Do you endorse your association with New Formalism as a poet?
I don’t like the term ‘New Formalism’ but I think nobody likes that term. I think partly it’s that “ism” which sounds as if it has an agenda, an axe to grind, or some sort political thing. The ‘New’ is also problematic because there is nothing new really about what I do I feel very much that I am part of a tradition. But in terms of certain aspects of New Formalism, the West Chester Poetry Conference, Poetry by the Sea Conference, the fellowship of other writers who work in form and rhyme, I am happy to be in that group, even though I would not call myself a New Formalist – and almost no one who is in New Formalism would call themselves that. There was a sort of poetry battle as it were in the nineties and early two-thousands where there seemed to be more tension between people who worked in rhyme and form people who worked with free verse – at least in America. I don’t think there is that much of an issue in the rest of the English-speaking world. I think it was largely a false dichotomy and it is very rare now to see a journal say we will not look at rhyme in poetry. I think people have realized that as long as the poetry is good, it doesn’t matter whether it rhymes or not. I think that distinction means less than it used to, or I hope so. I hope poems are taken more on their own merit or lack thereof rather than on a superficial aspect such as whether they rhyme or not.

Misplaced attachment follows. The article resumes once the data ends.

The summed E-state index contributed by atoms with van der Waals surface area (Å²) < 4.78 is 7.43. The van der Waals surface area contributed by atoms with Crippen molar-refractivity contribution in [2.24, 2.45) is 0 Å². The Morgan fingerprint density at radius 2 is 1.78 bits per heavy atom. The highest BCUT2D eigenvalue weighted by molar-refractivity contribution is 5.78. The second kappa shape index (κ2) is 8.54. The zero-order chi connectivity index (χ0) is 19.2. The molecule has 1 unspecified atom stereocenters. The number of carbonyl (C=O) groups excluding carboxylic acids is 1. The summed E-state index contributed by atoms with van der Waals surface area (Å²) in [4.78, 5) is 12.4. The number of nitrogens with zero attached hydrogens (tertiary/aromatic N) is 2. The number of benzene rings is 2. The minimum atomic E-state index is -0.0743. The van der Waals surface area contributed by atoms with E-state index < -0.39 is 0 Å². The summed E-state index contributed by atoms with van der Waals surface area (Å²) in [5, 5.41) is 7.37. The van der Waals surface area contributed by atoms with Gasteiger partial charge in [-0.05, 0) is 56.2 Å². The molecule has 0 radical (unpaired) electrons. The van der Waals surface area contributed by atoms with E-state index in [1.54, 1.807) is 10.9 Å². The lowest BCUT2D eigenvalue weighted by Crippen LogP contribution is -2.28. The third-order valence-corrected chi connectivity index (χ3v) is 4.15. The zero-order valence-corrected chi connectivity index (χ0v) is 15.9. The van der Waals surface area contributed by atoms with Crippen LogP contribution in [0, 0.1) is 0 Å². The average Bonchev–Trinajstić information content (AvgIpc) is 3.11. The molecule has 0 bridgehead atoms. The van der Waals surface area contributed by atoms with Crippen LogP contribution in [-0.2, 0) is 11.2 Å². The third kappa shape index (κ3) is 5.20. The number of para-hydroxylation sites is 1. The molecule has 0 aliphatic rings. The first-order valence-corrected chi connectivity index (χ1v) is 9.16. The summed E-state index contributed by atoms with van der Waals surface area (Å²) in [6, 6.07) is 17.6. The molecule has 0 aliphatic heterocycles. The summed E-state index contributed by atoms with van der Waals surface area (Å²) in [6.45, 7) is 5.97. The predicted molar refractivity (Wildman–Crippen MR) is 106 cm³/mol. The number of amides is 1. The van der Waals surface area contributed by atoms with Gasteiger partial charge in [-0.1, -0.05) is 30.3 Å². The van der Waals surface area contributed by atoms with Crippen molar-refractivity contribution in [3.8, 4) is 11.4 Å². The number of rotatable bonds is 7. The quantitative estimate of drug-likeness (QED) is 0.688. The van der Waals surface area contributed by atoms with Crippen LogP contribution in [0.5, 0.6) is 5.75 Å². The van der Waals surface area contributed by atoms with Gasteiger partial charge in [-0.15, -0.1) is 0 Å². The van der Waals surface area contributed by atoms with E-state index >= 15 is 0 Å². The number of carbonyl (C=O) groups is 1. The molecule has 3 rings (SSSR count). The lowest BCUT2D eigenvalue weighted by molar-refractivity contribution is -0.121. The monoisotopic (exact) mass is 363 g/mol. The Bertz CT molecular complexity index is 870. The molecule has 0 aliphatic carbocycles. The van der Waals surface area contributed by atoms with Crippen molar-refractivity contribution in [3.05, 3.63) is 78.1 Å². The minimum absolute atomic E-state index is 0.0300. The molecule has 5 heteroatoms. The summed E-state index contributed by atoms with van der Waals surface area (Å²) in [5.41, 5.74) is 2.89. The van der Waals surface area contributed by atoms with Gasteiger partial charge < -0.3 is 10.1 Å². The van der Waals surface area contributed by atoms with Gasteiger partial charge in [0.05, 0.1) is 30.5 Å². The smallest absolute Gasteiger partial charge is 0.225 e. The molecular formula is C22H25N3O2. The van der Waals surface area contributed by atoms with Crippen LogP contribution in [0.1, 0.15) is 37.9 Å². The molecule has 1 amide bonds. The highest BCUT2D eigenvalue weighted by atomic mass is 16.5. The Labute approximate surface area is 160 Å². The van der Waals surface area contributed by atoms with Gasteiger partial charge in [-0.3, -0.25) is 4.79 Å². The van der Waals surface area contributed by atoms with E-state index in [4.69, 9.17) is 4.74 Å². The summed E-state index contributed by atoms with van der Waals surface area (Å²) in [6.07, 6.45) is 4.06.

Do you write as a woman?
Well I don’t think I have much choice about that! We all write from a perspective that we have, and certainly a lot of my poems are from the position of being a woman. I often take voices of women from the past or write about motherhood or marital spats and it seems quite natural for me to largely take the female viewpoint there. Sonnets have always been gendered, and people tend to enter the sonnet from a gendered perspective and that’s actually part of its tradition. There are some of my poems where it would not be obvious that the writer is a woman and others where that would be the assumption. There are people who contact me, since I publish under my initials, who have assumed I am a man. That somewhat bemuses me because, considering the subject matter, that would not be my obvious conclusion. We have to write from who we are.
One thing I have enjoyed about translation is being someone else, such as being a man from long ago. I certainly think you can write from any position your imagination is able to encompass.
Have your previous prizes from the Wilbur Award, the Guggenheim Foundation fellowship and the MacArthur Foundation prizes rooted your words in a specific direction?